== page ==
Systemic constraint and need for a collective search for alternatives
The wider systemic constraints in ensuring clean, healthy, efficient, equitable, harmonious, inclusive, productive and sustainable cities; livable, viable and progressive rural settlements; appropriate institutions; responsive governance and sustainable development calls for correctives in the way we shape a response to the challenges and strive to develop. Institutional reforms and change, attitudinal reorientation, greater transparency and accountability, new vision, fresh perspectives, different approaches, new and appropriate technologies and multiple partnerships are needed to meet the sector challenges effectively.
INHAF is perceived as an instrument, a platform, for collaborative thought and action for those who see a need for the change and corrective action and are prepared to engage in a collective search for the alternatives.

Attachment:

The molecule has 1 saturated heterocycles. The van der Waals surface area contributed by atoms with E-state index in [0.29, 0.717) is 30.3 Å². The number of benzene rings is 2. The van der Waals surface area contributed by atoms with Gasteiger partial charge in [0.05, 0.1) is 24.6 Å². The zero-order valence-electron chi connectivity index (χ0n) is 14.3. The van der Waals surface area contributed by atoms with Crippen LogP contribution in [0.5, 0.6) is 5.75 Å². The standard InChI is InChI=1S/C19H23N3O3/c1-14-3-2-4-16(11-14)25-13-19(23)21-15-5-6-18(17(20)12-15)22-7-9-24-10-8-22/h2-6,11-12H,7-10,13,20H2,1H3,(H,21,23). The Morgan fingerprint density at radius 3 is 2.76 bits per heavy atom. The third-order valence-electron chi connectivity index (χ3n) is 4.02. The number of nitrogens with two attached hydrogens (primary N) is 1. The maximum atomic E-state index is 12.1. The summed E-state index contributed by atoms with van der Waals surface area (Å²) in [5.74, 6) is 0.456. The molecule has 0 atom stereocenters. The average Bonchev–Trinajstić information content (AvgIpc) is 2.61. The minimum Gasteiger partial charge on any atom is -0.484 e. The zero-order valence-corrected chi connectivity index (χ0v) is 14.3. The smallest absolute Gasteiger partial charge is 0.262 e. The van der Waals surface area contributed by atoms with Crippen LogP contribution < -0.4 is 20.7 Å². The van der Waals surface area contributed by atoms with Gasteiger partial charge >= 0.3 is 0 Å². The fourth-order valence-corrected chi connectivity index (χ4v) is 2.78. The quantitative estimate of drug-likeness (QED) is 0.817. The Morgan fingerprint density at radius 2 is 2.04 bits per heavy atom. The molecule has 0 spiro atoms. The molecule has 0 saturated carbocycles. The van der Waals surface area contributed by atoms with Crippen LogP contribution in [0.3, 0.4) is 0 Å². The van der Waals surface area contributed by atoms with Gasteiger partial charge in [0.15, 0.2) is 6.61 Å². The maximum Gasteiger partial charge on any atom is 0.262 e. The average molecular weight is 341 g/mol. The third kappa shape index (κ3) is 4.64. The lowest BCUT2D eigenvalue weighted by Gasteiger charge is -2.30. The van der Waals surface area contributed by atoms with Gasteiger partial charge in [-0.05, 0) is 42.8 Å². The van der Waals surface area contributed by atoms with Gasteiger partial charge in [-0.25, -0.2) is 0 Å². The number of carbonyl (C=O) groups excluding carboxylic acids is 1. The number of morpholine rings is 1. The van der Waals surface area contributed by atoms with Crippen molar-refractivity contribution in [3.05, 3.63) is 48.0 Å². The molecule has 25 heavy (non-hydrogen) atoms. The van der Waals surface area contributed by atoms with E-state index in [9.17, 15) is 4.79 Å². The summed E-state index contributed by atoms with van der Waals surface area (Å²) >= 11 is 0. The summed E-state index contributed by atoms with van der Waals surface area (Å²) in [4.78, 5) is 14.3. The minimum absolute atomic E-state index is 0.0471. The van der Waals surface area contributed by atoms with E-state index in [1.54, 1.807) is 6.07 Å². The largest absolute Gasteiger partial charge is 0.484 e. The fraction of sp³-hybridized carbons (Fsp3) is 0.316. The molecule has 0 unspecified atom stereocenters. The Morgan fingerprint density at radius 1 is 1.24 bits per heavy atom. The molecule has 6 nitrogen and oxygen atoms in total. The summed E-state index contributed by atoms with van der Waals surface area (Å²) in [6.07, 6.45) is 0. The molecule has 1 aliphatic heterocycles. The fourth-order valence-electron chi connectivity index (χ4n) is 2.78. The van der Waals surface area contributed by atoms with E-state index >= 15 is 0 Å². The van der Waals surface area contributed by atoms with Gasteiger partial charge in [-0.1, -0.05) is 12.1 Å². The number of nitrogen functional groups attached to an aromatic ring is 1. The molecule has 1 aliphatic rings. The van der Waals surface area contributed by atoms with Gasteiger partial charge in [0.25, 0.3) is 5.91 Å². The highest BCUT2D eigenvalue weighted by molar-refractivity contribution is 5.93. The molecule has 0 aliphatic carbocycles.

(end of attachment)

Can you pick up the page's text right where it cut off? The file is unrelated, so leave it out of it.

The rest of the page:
Strengthening citizen sector
Contribution of NGOs, CBOs, civic groups, communities and non-conventional professionals in the post-disaster reconstruction; people centered affordable shelter and settlements development; innovations through studies, demonstration projects and participatory practice and advocacy on the poverty, environment, alternative technology, gender, equity, good governance and sustainability issues has been significant and recognized. Yet, in view of the enormity of the tasks and complexity of the issues the base needs to be widened and the effort scaled up. For sustained effective work and greater impact, human settlements, NGOs, civic groups and concerned professionals need organizational strengthening and capacity building.
Capacity building of these actors and strengthening their role in the sector are INHAF’s priorities.